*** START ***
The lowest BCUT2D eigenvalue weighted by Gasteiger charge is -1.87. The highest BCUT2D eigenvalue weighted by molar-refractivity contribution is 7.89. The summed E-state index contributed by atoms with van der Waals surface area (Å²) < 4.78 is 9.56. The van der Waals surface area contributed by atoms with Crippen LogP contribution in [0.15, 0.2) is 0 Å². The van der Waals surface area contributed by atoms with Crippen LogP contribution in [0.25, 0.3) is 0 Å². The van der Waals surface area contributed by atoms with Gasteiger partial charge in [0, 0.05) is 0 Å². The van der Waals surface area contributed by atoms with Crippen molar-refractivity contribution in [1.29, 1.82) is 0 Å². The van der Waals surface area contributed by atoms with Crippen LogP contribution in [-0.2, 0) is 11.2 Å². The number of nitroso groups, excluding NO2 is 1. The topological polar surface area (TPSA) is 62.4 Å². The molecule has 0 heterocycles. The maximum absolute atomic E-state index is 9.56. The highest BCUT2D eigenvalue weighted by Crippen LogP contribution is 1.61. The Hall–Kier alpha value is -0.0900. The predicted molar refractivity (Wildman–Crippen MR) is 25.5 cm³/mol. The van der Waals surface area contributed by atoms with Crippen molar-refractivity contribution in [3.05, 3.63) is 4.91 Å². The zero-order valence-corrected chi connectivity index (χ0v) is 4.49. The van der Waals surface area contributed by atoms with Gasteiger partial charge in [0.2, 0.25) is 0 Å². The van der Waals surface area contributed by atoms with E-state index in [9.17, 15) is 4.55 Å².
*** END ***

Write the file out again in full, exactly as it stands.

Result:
The lowest BCUT2D eigenvalue weighted by Gasteiger charge is -1.87. The highest BCUT2D eigenvalue weighted by molar-refractivity contribution is 7.89. The summed E-state index contributed by atoms with van der Waals surface area (Å²) < 4.78 is 9.56. The van der Waals surface area contributed by atoms with Crippen LogP contribution in [0.15, 0.2) is 0 Å². The van der Waals surface area contributed by atoms with Crippen LogP contribution in [0.25, 0.3) is 0 Å². The van der Waals surface area contributed by atoms with Gasteiger partial charge in [0, 0.05) is 0 Å². The van der Waals surface area contributed by atoms with Crippen molar-refractivity contribution in [1.29, 1.82) is 0 Å². The van der Waals surface area contributed by atoms with Crippen LogP contribution in [-0.2, 0) is 11.2 Å². The number of nitroso groups, excluding NO2 is 1. The topological polar surface area (TPSA) is 62.4 Å². The molecule has 0 heterocycles. The maximum absolute atomic E-state index is 9.56. The highest BCUT2D eigenvalue weighted by Crippen LogP contribution is 1.61. The Hall–Kier alpha value is -0.0900. The predicted molar refractivity (Wildman–Crippen MR) is 25.5 cm³/mol. The van der Waals surface area contributed by atoms with Crippen molar-refractivity contribution in [3.05, 3.63) is 4.91 Å². The zero-order valence-corrected chi connectivity index (χ0v) is 4.49. The van der Waals surface area contributed by atoms with Gasteiger partial charge in [0.2, 0.25) is 0 Å². The van der Waals surface area contributed by atoms with E-state index in [9.17, 15) is 4.55 Å².